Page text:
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By-district elections map building meeting happening tomorrow 


paso robles voting districts–Prompted by a legal challenge that alleges the current City Council election system in Paso Robles violates the California Voting Rights Act of 2002, the City of Paso Robles is transitioning from the current at-large system of electing the City Council to a by-district elections model.

To help interested residents devise effective City Council district voting boundaries, the City is holding a Map Building Workshop on Thursday, Jan. 31, 2019, at 6:30 p.m. at the Public Safety Center at 900 Park Street.

Residents are being asked to submit suggested boundary maps splitting the City into 4 voting districts, each district to be represented by a councilmember who will be elected by the residents within that district in the 2020 election and beyond.

By law, the city must adopt a voting district boundary map by April 30, 2019. The City of Paso Robles is inviting interested parties to attend a map-building workshop to learn the parameters for building a successful voting map. The workshop will explain the reason for the change to district voting, best practices for creating successful boundary maps and how to use the online map-drawing tool.

Assistant City Manager Jim Cogan said, “the city doesn’t believe that our current at-large system results in polarized voting. Unfortunately, every city that has fought similar legal challenges has lost, costing their taxpayers millions of dollars in legal fees. The only current protection from costly legal fees is if the city transitions to a by-district election system. However, Mission Viejo recently negotiated an agreement for transitioning to a cumulative voting system. Therefore, we are pursuing a dual path where: we are both developing a by-district system in order to meet the requirements of State law to protect the city from a costly legal battle and we are exploring alternative voting systems to preserve our at- large elections.”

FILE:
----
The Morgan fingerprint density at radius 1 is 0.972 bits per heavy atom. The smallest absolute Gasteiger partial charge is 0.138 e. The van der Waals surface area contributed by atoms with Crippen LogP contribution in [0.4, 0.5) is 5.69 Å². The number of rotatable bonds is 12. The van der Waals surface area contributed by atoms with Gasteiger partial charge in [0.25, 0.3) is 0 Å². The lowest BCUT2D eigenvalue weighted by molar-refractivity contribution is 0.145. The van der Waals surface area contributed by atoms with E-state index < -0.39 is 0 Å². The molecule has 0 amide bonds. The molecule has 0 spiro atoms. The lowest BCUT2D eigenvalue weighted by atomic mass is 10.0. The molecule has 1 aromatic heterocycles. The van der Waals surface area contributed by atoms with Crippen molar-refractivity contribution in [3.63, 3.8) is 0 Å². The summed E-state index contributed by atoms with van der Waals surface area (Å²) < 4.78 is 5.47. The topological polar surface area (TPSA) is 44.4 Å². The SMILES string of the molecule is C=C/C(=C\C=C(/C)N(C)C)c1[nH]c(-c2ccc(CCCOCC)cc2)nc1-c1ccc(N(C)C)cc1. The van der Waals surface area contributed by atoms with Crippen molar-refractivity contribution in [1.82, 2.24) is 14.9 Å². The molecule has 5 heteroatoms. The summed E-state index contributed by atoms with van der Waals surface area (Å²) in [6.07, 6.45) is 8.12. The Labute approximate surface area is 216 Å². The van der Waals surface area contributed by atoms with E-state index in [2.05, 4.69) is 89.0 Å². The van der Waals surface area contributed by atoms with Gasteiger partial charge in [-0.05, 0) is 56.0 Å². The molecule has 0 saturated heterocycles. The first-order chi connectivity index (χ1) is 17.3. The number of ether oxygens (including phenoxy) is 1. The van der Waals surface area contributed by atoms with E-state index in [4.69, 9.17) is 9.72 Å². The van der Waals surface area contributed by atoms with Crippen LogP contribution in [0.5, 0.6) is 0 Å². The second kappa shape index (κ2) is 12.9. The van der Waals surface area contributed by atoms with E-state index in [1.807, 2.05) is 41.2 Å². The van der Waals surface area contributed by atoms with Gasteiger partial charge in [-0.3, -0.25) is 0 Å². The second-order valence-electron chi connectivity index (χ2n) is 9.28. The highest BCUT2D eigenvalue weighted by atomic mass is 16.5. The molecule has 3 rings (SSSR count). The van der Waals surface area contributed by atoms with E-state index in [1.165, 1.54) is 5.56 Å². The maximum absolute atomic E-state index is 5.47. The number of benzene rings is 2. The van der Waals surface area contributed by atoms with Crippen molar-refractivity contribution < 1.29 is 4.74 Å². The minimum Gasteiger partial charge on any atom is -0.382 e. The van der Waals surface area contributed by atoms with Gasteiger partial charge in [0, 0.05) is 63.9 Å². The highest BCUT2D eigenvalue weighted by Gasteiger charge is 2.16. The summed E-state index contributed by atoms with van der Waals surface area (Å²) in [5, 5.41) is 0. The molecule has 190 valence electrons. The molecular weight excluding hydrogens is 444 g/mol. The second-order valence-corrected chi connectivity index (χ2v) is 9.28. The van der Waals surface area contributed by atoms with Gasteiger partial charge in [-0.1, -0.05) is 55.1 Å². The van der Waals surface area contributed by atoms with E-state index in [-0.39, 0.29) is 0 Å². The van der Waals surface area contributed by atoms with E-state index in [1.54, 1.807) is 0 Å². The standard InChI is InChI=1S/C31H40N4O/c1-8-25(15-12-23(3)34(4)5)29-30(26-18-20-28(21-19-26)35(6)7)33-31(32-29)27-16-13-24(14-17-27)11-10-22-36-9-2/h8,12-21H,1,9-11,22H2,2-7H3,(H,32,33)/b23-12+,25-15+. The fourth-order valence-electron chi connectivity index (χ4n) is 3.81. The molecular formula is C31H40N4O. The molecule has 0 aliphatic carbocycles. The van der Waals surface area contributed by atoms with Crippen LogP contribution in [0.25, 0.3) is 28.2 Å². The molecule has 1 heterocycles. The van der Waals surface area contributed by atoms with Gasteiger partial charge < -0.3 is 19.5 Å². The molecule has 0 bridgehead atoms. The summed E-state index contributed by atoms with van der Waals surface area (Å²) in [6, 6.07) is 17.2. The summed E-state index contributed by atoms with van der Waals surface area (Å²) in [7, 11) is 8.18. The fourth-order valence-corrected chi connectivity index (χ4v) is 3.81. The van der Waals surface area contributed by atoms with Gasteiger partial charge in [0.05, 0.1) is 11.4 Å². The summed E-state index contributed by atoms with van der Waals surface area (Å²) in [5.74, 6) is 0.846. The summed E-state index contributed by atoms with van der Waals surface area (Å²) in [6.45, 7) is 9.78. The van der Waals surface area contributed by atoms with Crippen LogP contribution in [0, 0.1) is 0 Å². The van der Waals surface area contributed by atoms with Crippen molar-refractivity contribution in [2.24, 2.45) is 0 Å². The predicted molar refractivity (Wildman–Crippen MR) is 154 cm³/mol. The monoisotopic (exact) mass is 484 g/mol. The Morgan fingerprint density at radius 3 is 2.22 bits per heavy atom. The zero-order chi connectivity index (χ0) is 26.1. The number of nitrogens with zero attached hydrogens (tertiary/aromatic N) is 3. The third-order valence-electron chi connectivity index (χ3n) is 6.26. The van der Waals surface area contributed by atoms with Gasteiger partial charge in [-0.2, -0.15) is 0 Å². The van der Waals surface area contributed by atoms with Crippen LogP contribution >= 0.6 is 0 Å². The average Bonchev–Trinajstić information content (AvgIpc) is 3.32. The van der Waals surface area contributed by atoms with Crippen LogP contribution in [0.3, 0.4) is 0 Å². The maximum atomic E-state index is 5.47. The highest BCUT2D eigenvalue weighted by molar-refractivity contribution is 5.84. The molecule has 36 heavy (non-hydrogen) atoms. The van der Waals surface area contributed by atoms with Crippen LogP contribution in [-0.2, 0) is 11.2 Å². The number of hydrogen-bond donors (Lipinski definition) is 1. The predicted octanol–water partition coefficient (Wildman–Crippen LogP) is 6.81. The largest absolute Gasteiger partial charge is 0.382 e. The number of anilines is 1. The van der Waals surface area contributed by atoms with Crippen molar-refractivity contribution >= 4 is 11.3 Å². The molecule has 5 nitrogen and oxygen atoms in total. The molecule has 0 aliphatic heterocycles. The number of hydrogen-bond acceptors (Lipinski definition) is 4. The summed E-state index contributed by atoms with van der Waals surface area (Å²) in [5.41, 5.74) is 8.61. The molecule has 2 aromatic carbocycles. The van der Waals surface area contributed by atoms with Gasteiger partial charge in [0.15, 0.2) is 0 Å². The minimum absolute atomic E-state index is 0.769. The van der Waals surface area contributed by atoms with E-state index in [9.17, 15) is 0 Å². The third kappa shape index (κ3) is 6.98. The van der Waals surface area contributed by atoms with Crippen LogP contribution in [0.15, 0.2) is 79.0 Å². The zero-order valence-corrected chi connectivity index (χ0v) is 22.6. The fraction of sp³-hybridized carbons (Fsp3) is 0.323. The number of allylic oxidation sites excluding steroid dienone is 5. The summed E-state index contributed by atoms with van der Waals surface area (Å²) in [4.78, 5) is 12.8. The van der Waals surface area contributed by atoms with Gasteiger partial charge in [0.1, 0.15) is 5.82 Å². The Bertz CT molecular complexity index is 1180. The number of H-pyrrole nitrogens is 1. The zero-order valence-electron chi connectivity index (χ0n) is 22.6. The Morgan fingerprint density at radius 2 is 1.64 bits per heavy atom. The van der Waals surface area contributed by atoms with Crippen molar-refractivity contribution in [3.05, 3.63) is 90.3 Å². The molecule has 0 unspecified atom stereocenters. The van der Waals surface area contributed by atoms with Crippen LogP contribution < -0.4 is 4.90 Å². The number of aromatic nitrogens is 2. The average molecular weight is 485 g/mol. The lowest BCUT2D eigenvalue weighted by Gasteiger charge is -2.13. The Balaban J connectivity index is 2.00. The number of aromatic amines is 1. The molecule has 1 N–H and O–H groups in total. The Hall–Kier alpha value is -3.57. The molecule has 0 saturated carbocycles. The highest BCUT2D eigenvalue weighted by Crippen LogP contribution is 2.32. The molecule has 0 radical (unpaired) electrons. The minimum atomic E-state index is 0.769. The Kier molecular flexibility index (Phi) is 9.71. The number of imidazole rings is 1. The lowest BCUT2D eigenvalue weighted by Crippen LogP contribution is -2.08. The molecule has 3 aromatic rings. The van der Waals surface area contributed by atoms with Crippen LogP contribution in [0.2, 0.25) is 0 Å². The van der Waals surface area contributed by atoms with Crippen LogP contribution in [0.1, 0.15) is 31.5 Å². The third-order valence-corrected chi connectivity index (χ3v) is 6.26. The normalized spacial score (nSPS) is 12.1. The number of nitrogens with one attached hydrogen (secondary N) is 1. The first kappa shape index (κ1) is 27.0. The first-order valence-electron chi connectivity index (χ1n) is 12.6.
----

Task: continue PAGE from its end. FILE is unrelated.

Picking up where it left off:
Residents are being asked to review the materials below and submit draft city council district boundary maps via the Draw Paso Robles website by March 1, 2019.

Districts must have equal population and the most effective are based on communities of interest, are compact and contiguous, with visible (natural and man-made) boundaries such as a river or existing school or police precinct districts, and/or respect residents’ wishes for continuity.

Sample maps with attached demographics:

Examples of cities currently creating district maps

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